Last updated: July 18. 2013 2:31PM - 250 Views
Paul Adkins
Sports Editor

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When I was about 10 years old, my Dad and Mom bought for me a book that was the story of General Douglas MacArthur, then a much younger man when he became one of my childhood heroes.

Great men become our heroes. Young Douglas, (1880-1964), was graduated at the top of his class at West Point and later served as the superintendent of the U. S. Military Academy.

This internationally known general wrote what he called “An Old Soldier’s Prayer.” Every word of his prayer seems to fit perfectly and straight from his heart and faith in God whom he loved and served. He reverently prayed:

“Build me a son, O God, who will be strong enough to know when he is weak and brave enough to face himself when he is afraid; one who will be proud and unbending in honest defeat, but humble and gentle in victory. Build me a son whose wishes will not replace his actions – a son who will know Thee, and that to know himself is the foundation stone of knowledge. Send him, I pray, not in the path of ease and comfort but the stress and spur of difficulties and challenge; here let him learn to stand up in the storm; here let him learn compassion for those who fail.

“Build me a son whose heart will be clear, whose goal will be high; a son who will master himself before he seeks to master others; one who will learn to laugh, yet never forget how to weep; one who will reach into the future, yet never forget the past, and after all these things are his, this I pray, enough sense of humor that he may always be serious yet never take himself too seriously. Give him humility so that he may always remember the simplicity of true greatness, the open mind of true wisdom, the meekness of true strength; then I, his father, will dare to whisper, ‘I have not lived in vain.’ ”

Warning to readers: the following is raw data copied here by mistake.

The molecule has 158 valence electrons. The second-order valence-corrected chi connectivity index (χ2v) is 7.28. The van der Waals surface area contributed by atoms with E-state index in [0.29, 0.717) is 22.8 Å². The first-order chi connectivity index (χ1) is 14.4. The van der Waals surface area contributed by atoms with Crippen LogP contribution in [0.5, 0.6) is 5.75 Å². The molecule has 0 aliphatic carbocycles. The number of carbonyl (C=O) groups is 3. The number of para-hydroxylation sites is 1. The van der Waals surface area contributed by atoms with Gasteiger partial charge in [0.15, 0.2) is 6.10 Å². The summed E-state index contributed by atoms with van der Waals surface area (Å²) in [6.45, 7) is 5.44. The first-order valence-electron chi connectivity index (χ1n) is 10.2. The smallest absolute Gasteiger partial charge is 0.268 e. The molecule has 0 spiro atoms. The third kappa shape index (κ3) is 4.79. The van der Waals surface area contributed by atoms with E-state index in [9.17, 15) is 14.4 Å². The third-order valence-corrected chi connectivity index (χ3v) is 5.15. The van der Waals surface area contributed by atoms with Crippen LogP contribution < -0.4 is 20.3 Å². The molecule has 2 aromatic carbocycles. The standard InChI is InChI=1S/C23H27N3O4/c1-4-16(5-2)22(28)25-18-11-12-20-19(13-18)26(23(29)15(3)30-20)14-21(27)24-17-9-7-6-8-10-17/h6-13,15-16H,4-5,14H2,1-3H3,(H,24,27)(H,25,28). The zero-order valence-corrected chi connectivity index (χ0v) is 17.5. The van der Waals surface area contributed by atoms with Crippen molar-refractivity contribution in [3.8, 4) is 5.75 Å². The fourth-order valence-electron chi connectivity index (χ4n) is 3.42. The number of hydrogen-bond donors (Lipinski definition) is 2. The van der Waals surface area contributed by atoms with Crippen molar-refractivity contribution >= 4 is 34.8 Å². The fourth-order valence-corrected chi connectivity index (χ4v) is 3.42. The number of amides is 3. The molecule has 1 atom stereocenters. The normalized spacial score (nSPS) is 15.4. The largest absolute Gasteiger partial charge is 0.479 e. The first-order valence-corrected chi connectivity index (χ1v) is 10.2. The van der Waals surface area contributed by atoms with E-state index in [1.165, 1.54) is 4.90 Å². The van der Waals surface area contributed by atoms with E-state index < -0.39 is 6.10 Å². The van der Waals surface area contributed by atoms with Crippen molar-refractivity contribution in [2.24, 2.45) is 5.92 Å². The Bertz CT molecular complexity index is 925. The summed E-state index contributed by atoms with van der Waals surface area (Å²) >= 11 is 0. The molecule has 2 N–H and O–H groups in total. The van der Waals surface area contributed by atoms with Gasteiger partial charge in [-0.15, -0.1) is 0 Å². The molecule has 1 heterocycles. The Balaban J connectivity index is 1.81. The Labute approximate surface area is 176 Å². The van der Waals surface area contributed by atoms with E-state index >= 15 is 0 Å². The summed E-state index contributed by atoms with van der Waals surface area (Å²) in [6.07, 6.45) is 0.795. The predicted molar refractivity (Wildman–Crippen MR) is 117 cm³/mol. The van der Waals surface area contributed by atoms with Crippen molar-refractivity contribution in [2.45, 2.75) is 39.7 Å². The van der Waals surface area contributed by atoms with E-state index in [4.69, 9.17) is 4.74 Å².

We best honor our fathers by loving and serving obediently our Heavenly Father. If possible, be in touch with your father and let him know how deeply you love him.

The story of how Father’s Day came into existence is very unusual. It all happened in 1925, 88 years ago.

“Father’s Day, as some might assume, was not conceived in the egotism of a man, but was originated by a woman. To Mrs. John Bruce Dodd belongs the honor.

“The day actually came into being on a very small scale, when a woman, Mrs. John Dodd, in Spokane, Washington, remembered her father as she sat in church on Mother’s Day.”

Two of the greatest men I ever met were my father, Clarence Ellis, and Kitty’s father, Luke Harshbarger, and my Grandpa Perry, my mother’s dad. Grandpa Ellis died when my dad was nine years old. Dad told me a little about him, about all he could remember. I wish I could have known him.

My dad, his pictures and words, even a letter or two he wrote are treasured possessions. I recall so many things about him that helped shape my life. He died July 1, 1963, at age 59, but I still miss him every day and also Kitty’s dad who lived to be 88.

Fathers are very special people. None of us would be here without them. They are the two big heroes of my life. Honor your father on Father’s Day. Talk with him if you can. Let him know how deeply he is loved and appreciated.

I suggest we all read Ephesians 6:1-4, especially verse two, “Honor your father and mother.”

© 2013 Wm. C. Ellis

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